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 Post subject: NES Video Capture Advice
PostPosted: Sun Dec 25, 2016 4:47 pm 
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I obtained a video capture stick for the holiday and wanted to capture footage from my NES.

The capture device in question is the I-O Data GV-USB2. The device's manual and software are in Japanese, but its drivers work fine with English Windows 10 64-bit and the driver settings are in English. I am using VirtuaDub 1.10.4 as the program to capture my video and audio. The capture is at 720x480 @ 29.97fps. The only settings I changed to the raw capture was to apply H.VEC 264 compression and adjust the hue to my palette preferences. This is the basic result :

https://youtu.be/rXaPJB_RU84

Of course, I cannot stand how capture devices interlace progressive content. I used Avisynth 2.5.8 with the following script :

avisource("gl.avi")
AssumeTFF() # Assume Top Field First
SeparateFields
Crop(45, 1, -33, -1)
bilinearresize(900,720).addborders(190,0,190,0)

Lines two and three deinterlace the signal by turning an interlaced fields into progressive frames. The fourth line cuts out the background colors on the sides and the last line resizes to a proper 1280x720 for Youtube.

I also used VirtuaDub's brightness/contrast filter to boost the contrast 30% to provide a real white instead of a light gray. The result is here :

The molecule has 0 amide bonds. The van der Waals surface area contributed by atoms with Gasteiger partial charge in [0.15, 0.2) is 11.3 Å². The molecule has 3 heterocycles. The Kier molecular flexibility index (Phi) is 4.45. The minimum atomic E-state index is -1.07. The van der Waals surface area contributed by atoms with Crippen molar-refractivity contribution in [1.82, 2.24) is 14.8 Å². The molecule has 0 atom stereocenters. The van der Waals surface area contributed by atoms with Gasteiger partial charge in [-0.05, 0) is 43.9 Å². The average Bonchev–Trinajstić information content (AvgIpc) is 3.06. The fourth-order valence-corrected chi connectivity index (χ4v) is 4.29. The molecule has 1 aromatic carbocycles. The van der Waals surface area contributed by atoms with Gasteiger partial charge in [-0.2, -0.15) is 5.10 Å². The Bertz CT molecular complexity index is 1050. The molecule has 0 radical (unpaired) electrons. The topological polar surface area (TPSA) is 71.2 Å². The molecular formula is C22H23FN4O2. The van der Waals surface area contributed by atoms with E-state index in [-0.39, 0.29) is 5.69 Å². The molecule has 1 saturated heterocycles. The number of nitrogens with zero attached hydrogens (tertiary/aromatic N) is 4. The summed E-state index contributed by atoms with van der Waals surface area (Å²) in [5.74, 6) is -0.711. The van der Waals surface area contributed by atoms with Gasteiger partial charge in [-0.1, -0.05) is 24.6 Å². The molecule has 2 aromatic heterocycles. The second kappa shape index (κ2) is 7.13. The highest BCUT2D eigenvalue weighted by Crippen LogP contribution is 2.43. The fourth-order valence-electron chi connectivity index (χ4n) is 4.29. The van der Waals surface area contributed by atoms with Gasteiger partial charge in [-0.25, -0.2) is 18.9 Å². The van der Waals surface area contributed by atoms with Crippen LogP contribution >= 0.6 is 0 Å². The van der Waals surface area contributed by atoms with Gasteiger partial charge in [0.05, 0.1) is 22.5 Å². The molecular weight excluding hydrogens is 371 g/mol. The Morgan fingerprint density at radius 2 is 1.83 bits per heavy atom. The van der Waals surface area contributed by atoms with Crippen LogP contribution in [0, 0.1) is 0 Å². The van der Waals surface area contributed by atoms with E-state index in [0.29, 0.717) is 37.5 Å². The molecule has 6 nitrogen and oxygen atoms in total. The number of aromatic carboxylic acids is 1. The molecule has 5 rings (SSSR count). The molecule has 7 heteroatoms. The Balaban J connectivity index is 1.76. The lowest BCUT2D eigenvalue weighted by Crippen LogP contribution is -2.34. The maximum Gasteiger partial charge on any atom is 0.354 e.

https://youtu.be/iRIDNIaf3DI

So, is there any advice on how I can improve my captures (other than get an NESRGB mod or a better capture device) or is this about as good as you can get native NES composite output?

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PostPosted: Sun Dec 25, 2016 5:39 pm 
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Great Hierophant wrote:
The only settings I changed to the raw capture was to apply H.VEC 264 compression

Did you configure it for lossless or interlaced compression? If you didn't do at least one of those, it'll hurt the video quality. (Personally, I'd use a dedicated lossless codec, but you may not have the disk space for that...)


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PostPosted: Sun Dec 25, 2016 6:45 pm 
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Joe wrote:
Great Hierophant wrote:
The only settings I changed to the raw capture was to apply H.VEC 264 compression

Did you configure it for lossless or interlaced compression? If you didn't do at least one of those, it'll hurt the video quality. (Personally, I'd use a dedicated lossless codec, but you may not have the disk space for that...)

That's what I was gonna say... using a codec meant for distribution before processing the video could introduce some nasty artifacts. I don't think these USB capture devices output uncompressed video though, I'm under the impression that they always perform some sort of preliminary compression before sending the data to the computer. Whether this is the case or not, compressing the video before processing will never help. Personally, I'd try to keep the native format used by the capture device (if this is even an option) or go with a lossless codec.